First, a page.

6 Things You Should Know About Hospice Care

Hospice Care Hospice Care

What is About Hospice Care?

Hospice care is often misunderstood, with patients and families believing it to be a form of palliative care for people close to death.

Such misconceptions can prevent patients from taking full advantage of hospice services and support.

Especially health practitioners must let patients and their families know exactly what hospice care means.

Here are some things you need to let them know about the same.

Hospice Care

What is About Hospice Care?

1. It’s More About Personal Care

Hospice care is a very different way of dealing with illness and death, but it will be much better in the long run. It involves less medical treatment but much more personal care.

This is where you can focus on what’s important to you and your family rather than trying to fight an impossible battle against cancer or another severe illness.

There will still be some hard days in hospice care, of course — even with the best palliative care, there may still be days when you feel like curling up in bed and crying.

That’s fine. Hospice workers are used to seeing people have bad days because that’s part of the process of dying. But those bad days will be fewer and further between as you adjust to life without active medical treatment.

2. It Offers Support

Hospice can provide support for your family. If you’re the spouse, partner, or caregiver of someone with a terminal illness, the demands of the situation can be overwhelming.

Hospice provides services that support your role as a caregiver, including 24-hour assistance if needed.

3. It is Different from Palliative Care

Hospice and palliative care are different types of health care that share a common goal: improving the quality and comfort of life for people with serious illnesses.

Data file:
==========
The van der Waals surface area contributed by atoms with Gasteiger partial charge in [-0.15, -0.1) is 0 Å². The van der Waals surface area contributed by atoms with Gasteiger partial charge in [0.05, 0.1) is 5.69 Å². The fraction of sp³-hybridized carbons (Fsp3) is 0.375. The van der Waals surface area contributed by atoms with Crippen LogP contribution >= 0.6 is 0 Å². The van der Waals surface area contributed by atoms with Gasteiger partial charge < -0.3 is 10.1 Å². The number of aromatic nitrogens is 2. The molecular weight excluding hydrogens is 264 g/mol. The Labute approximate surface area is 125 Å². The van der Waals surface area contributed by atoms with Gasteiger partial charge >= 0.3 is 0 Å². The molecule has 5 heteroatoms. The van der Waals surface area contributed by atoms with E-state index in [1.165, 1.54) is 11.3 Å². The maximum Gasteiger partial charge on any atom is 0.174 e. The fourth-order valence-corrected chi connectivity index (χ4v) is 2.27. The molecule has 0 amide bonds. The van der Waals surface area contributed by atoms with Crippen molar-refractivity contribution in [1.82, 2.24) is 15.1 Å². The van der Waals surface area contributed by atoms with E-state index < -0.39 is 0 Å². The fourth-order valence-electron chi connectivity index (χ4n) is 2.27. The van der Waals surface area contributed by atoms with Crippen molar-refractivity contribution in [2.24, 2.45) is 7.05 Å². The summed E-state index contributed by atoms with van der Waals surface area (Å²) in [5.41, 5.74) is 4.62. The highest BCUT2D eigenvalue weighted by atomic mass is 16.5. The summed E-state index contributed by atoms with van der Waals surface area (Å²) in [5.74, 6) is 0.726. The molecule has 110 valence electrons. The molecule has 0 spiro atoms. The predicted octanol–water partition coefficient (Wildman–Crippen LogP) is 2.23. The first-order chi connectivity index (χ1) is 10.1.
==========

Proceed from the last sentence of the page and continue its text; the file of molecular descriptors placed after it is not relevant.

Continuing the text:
Patients under hospice care are usually more seriously ill than those who receive palliative care.

The goal of hospice is to provide comfort to you and your family while addressing pain, physical symptoms, and emotional distress.

With palliative care, you work together with your physician to make decisions about your treatment plan, including pain medications and other therapies or procedures that can help you feel better and remain as independent as possible.

4. It is Not Just for Cancer Patients

Anyone can access hospice. Although people often associate hospice care with cancer patients, the program is available for those with advanced stages of any terminal disease such as emphysema, heart disease, or Parkinson’s disease.

5. Hospice Care is not an End

Many people mistakenly believe that hospice care means the end of life.

While it’s true that hospice focuses on providing comfort to terminally ill patients, it doesn’t mean you have to stop seeking treatment if you’re not ready to give up.

Suitably trained and certified hospice professionals work with patients, their loved ones, and their primary care providers to ensure that they get the proper treatment at the right time.

They will also help you manage pain and other symptoms so that you can continue as much of your everyday life as possible.

6. It can be Provided at Home

Patients can choose to receive hospice care at home or in a facility. People who choose hospice care spend their final days at home or in a facility, depending on their preferences.

Many people find that being surrounded by the comforts of home, and the love of family members, helps them feel more comfortable as they near the end of their lives.

Hospice facilities have room for families to stay with loved ones during the final stages of life. Many facilities also have recreational activities on-site for children or other loved ones who want to visit.

Consequently, there are two different types of hospice programs: home hospice and hospice inpatient care. Home hospice refers to care at home while an individual continues to live there.

The second type is hospice inpatient care, usually when an individual has been admitted into a hospital or nursing facility and is receiving hospice care there.

Final Thoughts

The word “hospice” may conjure up images of extended, hospital-type stays. However, hospice care can mean shorter periods or even briefer visits at home.

Most patients do not know this, so you are in a better position to school them about the same with this information at hand.

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